With discovery proceeding in Judge Kennelly's case, Central States issued a post-judgment request for documents to National Lumber in the present case seeking, inter alia, all attorney-client and work product privileged documents responsive to its requests. (Dkt. #19 Ex.1 at 6.)*fn2 Intervenors sought leave to intervene, which this court granted, and they now ask this court to enter a protective order precluding Central States from obtaining attorney-client and work product privileged documents from National Lumber. (Dkt. #17.)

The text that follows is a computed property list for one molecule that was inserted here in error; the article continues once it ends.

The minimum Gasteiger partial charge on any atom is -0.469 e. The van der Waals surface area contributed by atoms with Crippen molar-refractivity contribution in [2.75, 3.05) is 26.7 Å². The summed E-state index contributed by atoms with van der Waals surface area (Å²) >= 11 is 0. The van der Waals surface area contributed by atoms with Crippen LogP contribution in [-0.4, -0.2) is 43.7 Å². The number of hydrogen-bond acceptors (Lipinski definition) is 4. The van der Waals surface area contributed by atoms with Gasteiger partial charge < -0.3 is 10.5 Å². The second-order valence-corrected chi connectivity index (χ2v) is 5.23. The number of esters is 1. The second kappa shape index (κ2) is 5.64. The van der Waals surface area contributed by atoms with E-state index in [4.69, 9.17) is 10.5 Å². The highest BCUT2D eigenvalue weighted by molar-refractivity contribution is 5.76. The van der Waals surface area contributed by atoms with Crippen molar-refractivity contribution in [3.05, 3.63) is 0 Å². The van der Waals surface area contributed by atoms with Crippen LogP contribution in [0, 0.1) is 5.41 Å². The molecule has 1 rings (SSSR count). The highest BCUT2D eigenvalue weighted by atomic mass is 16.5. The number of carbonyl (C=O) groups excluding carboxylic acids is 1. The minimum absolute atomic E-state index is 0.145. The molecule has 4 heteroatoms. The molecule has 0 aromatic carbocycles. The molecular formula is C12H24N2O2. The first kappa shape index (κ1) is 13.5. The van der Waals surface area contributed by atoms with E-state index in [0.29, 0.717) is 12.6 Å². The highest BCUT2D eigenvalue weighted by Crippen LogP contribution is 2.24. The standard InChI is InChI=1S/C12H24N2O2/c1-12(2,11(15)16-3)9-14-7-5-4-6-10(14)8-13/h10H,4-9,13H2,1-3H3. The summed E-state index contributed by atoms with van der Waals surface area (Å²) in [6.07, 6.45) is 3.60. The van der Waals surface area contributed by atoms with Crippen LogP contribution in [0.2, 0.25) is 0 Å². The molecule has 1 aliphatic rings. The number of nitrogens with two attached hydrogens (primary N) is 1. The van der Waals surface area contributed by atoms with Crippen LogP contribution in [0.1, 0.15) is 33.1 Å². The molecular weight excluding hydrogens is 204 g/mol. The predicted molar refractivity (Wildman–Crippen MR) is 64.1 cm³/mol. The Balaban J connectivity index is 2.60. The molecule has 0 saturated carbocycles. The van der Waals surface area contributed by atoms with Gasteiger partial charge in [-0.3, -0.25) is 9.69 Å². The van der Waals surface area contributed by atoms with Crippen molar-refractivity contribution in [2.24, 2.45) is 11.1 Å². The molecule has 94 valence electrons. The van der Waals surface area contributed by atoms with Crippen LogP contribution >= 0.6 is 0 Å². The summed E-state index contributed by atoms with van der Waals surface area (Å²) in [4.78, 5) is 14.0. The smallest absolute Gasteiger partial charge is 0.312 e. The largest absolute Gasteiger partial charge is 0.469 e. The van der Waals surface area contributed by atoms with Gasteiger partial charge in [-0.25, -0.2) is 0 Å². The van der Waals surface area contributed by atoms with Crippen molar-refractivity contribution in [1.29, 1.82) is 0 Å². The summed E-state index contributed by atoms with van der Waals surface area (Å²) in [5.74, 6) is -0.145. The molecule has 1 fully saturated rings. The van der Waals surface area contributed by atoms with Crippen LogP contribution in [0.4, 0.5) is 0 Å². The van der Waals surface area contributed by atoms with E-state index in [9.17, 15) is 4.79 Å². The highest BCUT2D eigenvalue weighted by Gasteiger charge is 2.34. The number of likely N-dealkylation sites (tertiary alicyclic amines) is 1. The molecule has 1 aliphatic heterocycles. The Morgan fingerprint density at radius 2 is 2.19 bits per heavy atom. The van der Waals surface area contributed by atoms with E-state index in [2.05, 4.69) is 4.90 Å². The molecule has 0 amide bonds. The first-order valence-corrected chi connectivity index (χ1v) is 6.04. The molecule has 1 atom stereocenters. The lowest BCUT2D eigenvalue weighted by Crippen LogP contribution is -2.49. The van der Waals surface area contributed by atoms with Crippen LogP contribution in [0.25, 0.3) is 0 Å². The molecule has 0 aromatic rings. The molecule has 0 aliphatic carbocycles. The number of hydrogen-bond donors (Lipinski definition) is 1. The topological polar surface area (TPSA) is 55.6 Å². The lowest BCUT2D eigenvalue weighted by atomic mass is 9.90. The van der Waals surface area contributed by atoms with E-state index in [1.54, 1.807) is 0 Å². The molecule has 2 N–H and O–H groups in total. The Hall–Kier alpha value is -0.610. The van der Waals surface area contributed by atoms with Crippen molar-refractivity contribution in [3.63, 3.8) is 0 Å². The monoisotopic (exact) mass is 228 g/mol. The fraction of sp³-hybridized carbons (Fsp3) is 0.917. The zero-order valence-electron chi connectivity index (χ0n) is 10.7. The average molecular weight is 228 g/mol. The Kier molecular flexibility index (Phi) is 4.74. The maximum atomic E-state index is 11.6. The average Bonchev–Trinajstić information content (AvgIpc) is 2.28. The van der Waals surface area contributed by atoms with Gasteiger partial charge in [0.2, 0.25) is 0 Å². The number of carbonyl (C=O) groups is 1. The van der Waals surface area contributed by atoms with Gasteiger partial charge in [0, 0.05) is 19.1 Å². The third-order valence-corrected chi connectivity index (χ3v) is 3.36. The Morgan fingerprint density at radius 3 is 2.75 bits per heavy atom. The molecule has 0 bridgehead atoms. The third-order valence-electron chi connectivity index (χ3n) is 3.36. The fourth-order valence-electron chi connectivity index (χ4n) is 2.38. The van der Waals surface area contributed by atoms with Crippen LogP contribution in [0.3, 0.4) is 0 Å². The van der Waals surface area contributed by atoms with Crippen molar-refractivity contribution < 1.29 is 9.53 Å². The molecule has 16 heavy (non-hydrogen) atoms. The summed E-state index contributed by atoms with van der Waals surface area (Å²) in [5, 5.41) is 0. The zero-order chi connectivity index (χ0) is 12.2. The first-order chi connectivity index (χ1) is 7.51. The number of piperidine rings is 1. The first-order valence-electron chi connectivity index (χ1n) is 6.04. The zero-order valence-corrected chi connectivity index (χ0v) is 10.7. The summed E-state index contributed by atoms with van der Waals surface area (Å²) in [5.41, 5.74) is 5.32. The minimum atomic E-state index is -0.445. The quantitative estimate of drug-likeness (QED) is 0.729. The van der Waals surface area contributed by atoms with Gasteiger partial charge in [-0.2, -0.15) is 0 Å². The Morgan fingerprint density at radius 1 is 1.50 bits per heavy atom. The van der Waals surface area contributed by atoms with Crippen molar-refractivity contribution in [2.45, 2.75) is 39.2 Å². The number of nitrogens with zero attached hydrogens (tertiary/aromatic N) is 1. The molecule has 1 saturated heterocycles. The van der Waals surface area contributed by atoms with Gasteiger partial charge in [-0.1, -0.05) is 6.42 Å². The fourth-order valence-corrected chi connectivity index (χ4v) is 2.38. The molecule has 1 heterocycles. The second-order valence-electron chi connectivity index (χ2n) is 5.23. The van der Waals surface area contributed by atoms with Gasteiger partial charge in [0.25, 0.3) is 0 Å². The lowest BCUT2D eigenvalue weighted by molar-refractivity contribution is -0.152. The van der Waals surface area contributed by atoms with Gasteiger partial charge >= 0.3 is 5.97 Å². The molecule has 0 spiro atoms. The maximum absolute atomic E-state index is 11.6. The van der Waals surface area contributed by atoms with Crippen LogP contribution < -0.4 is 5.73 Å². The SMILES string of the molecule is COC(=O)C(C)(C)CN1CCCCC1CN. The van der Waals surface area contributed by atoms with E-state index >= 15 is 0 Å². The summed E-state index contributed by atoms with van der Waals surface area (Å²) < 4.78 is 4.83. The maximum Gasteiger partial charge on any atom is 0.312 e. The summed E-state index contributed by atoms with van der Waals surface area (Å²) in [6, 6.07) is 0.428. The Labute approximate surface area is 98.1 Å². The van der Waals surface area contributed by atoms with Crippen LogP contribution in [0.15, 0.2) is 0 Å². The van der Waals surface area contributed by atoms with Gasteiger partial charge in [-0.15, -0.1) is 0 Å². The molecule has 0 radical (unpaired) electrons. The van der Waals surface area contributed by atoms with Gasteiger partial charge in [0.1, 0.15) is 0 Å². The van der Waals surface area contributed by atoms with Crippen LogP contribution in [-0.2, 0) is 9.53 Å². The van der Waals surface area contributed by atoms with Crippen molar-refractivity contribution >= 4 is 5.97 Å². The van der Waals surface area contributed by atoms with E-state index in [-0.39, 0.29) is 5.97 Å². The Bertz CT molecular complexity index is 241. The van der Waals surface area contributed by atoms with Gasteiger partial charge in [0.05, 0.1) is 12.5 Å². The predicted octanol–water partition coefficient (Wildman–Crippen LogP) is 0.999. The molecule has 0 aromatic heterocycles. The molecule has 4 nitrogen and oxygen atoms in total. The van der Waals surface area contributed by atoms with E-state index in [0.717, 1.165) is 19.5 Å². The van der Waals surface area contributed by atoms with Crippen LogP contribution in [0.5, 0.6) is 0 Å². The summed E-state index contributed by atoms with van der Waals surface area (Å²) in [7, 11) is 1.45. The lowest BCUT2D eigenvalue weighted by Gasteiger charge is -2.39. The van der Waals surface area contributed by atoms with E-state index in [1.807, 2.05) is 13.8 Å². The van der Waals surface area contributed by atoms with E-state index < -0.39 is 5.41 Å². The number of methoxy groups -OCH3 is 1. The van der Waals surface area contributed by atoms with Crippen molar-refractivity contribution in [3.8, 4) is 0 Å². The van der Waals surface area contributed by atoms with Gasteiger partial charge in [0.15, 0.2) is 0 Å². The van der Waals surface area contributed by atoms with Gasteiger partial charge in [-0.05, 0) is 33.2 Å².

Rule 26 of the Federal Rules of Civil Procedure governs the scope of discovery in federal civil cases. Rule 26(b)(1) allows parties to discover information "regarding any non-privileged matter that is relevant to any party's claim or defense." Pursuant to Rule 26(c)(1), the court may, "for good cause shown," enter a protective order "forbidding the disclosure or discovery" or "forbidding inquiry into certain matters." Fed. R. Civ. P. 26(c)(1)(A) & (D). In deciding whether good cause exists, the court must balance the interests of the parties, taking into account the harm to the party seeking the protective order and the importance of the disclosure to the nonmoving party. Wiggins v. Burge, 173 F.R.D. 226, 229 (N.D. Ill. 1997). The party requesting the protective order has the burden of demonstrating to the court that "good cause" exists for its issuance. Jepson, Inc. v. Makita Elec. Works, Ltd., 30 F.3d 854, 858 (7th Cir. 1994).